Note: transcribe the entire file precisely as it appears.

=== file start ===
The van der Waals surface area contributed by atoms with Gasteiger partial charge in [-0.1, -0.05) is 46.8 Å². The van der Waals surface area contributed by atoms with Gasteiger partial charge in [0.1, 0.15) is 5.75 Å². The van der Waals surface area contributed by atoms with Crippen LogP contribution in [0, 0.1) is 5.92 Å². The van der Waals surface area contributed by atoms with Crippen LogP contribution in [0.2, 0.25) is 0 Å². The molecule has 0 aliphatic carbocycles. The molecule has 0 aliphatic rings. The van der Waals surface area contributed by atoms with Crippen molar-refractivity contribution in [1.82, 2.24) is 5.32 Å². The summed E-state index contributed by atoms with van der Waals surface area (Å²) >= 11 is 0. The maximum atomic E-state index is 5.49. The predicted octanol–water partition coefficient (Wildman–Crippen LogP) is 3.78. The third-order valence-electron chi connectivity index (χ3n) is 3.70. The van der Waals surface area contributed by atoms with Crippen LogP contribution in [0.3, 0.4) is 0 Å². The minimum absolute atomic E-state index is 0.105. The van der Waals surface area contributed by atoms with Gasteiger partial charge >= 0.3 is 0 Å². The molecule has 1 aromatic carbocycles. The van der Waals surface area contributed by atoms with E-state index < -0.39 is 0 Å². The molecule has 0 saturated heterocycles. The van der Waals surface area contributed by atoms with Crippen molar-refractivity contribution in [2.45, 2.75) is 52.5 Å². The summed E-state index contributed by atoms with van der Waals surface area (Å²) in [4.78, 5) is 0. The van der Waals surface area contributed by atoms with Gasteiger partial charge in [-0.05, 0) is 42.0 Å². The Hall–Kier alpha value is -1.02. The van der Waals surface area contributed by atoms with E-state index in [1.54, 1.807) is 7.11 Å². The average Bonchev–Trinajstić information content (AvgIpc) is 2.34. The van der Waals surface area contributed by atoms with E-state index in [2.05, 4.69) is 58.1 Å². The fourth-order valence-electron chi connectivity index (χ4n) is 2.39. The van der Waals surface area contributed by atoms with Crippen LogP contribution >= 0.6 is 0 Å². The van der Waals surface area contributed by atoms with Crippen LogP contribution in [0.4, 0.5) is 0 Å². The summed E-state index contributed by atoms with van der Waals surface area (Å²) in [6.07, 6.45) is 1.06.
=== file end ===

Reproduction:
The van der Waals surface area contributed by atoms with Gasteiger partial charge in [-0.1, -0.05) is 46.8 Å². The van der Waals surface area contributed by atoms with Gasteiger partial charge in [0.1, 0.15) is 5.75 Å². The van der Waals surface area contributed by atoms with Crippen LogP contribution in [0, 0.1) is 5.92 Å². The van der Waals surface area contributed by atoms with Crippen LogP contribution in [0.2, 0.25) is 0 Å². The molecule has 0 aliphatic carbocycles. The molecule has 0 aliphatic rings. The van der Waals surface area contributed by atoms with Crippen molar-refractivity contribution in [1.82, 2.24) is 5.32 Å². The summed E-state index contributed by atoms with van der Waals surface area (Å²) >= 11 is 0. The maximum atomic E-state index is 5.49. The predicted octanol–water partition coefficient (Wildman–Crippen LogP) is 3.78. The third-order valence-electron chi connectivity index (χ3n) is 3.70. The van der Waals surface area contributed by atoms with Crippen LogP contribution in [0.3, 0.4) is 0 Å². The minimum absolute atomic E-state index is 0.105. The van der Waals surface area contributed by atoms with Gasteiger partial charge >= 0.3 is 0 Å². The molecule has 1 aromatic carbocycles. The van der Waals surface area contributed by atoms with E-state index < -0.39 is 0 Å². The molecule has 0 saturated heterocycles. The van der Waals surface area contributed by atoms with Crippen molar-refractivity contribution in [2.45, 2.75) is 52.5 Å². The summed E-state index contributed by atoms with van der Waals surface area (Å²) in [4.78, 5) is 0. The van der Waals surface area contributed by atoms with Gasteiger partial charge in [-0.05, 0) is 42.0 Å². The Hall–Kier alpha value is -1.02. The van der Waals surface area contributed by atoms with E-state index in [1.54, 1.807) is 7.11 Å². The average Bonchev–Trinajstić information content (AvgIpc) is 2.34. The van der Waals surface area contributed by atoms with E-state index in [2.05, 4.69) is 58.1 Å². The fourth-order valence-electron chi connectivity index (χ4n) is 2.39. The van der Waals surface area contributed by atoms with Crippen LogP contribution >= 0.6 is 0 Å². The van der Waals surface area contributed by atoms with Crippen LogP contribution in [0.4, 0.5) is 0 Å². The summed E-state index contributed by atoms with van der Waals surface area (Å²) in [6.07, 6.45) is 1.06.